5 Reasons Cashing Out Your 401(k) Is a Terrible Idea

NEWS & TRENDING - RETIREMENT NEWS
There are many good reasons to think twice before dipping into your retirement savings early.
Updated May 8, 2024
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The money you save in retirement accounts can spell the difference between enjoying the golden years of your dreams and merely getting by. So, it is important to protect these funds if you want a stress-free retirement.

However, some people cannot resist the temptation to cash out their 401(k) long before retirement. Here are five reasons why that can be a big mistake.

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You might owe taxes and penalties

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Cashing out your 401(k) prematurely can lead to hefty taxes and penalties. Early withdrawals typically incur a 10% penalty and require you to pay income taxes on the money you receive.

This means that in addition to reducing your retirement savings, you are losing a good chunk of the money you withdraw. 

An early withdrawal of $5,000 will be reduced significantly by a $500 penalty, plus whatever income taxes you owe based on your tax bracket.

If you want to start building your net worth, avoid cashing out a 401(k) early.

Your funds will stop working for you

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When you withdraw retirement funds early, you get a short-term gain but suffer a long-term loss. Taking money out of your retirement account and spending it means there will be less cash compounding over time.

Once you do this, the money will never compound for you again. Yes, you'll have money in your pocket now. But 20 years from now, you likely will wonder how much that money would have been worth if you had left it to grow in your 401(k).

You might struggle more during retirement

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Reducing the amount of money in your retirement account today means you're likely to have a smaller nest egg during your golden years.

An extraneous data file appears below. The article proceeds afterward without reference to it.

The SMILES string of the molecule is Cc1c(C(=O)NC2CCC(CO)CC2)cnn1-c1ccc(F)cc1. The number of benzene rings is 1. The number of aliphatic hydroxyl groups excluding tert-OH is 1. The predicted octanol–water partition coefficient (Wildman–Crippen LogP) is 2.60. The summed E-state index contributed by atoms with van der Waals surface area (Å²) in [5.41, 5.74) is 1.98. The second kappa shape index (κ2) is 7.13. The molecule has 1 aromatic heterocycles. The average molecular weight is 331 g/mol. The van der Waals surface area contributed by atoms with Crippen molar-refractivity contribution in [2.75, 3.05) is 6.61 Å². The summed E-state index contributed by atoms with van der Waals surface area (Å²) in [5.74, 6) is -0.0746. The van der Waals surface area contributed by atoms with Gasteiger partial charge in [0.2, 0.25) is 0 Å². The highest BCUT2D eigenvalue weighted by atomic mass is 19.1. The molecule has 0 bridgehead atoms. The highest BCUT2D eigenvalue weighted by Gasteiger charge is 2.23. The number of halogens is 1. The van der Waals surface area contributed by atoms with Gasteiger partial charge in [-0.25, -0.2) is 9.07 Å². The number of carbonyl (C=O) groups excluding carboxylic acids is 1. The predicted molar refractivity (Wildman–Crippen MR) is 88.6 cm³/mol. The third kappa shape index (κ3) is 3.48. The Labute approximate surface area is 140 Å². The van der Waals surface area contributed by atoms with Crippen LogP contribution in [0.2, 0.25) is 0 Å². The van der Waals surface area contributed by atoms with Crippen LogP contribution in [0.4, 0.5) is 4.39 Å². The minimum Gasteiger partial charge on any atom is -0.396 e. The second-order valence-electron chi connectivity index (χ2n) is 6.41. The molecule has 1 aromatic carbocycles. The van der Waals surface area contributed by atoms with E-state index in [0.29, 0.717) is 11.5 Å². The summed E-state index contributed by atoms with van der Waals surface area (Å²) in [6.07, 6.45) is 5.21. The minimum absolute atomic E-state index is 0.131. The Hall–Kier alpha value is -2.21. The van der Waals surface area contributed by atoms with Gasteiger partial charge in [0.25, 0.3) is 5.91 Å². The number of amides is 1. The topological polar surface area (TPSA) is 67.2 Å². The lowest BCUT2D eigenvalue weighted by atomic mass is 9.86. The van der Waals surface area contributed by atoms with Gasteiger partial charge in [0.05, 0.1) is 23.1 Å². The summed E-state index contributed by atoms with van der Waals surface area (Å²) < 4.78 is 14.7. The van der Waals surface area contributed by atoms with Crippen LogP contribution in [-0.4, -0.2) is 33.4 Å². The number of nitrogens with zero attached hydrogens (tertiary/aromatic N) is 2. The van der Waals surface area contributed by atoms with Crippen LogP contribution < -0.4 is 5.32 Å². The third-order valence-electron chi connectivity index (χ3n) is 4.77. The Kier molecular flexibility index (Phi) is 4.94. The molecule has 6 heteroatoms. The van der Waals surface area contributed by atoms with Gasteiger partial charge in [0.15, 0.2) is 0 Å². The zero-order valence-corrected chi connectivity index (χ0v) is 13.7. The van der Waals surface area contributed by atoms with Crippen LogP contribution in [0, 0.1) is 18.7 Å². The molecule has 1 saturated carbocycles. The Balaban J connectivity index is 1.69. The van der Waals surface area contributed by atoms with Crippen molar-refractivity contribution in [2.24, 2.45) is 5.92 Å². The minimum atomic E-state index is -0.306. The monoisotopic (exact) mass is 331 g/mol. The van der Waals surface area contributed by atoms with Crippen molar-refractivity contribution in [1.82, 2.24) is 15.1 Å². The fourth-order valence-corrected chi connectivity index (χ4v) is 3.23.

If you cash out a 401(k), you will need to replace the lost funds somehow and try to make up for the lost time when the money stopped compounding.

If you are unable to bounce back quickly, retirement might be a struggle, leaving you to worry about outliving your money.

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Withdrawn funds aren't protected from bankruptcy or creditors

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Federal law generally protects 401(k) funds from creditors and bankruptcy proceedings as long as the retirement plan falls under rules established by the Employee Retirement Income Security Act of 1974 (ERISA).

However, if you withdraw the funds from the account, they no longer qualify for that same protection.

Rolling over money is probably much easier than you fear

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Some people cash out their 401(k) because they think it’s easier than the headache of rolling over their money to a new 401(k) plan or into an IRA. But rolling over your 401(k) funds is likely to be much less daunting than you fear.

Companies handle these transactions regularly, and they usually make the process simple. So, if you are leaving a job, your plan manager should be able to provide you with all the guidance you need to complete a rollover transaction.

In many cases, this is a relatively simple process, with your company and the company receiving the rollover doing most of the heavy lifting.

Still fear a rollover? If you have saved enough in the account, you might be able to leave it in the 401(k) with the company you are leaving. Ask your human resources department for more details.

Other options for avoiding cashing out a 401(k)

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If you are in need of money, looking at all the cash in your 401(k) can be tempting. However, here are some other options to find funds when you need them.

  • Use a credit card with a low interest rate. Many credit card companies offer low introductory rates, sometimes even 0%, for the first several months of the account.
  • Take out a personal loan. Banks, credit unions, and online lenders offer these types of loans.
  • Reduce your living costs. Downsizing might help free up funds in your budget. Getting a roommate, selling your car, or eating at home can all help you save some money.
  • Take advantage of government programs. If you are struggling to make ends meet, you might qualify for government assistance programs.
  • Start a side hustle. This could help you earn extra income you can use to pay your expenses.

Bottom line

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It is a mistake to think of your retirement account as a piggy bank that you can smash open whenever you need quick funds. While it can be tempting to dip into that account, doing so could harm your ability to grow your wealth.

So, consider alternative sources of funding instead of raiding your 401(k) account. If you haven’t yet done so, put away money in an emergency fund so you will have a ready source of cash available the next time you need cash fast.

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Author Details

Holly Humbert Holly is a writer who recognizes that there isn't a one-size-fits-all approach to personal finance. She is passionate about entrepreneurship, women in business, and financial literacy. With more than four years of experience, her work has been featured on MarketWatch and The Ways to Wealth.

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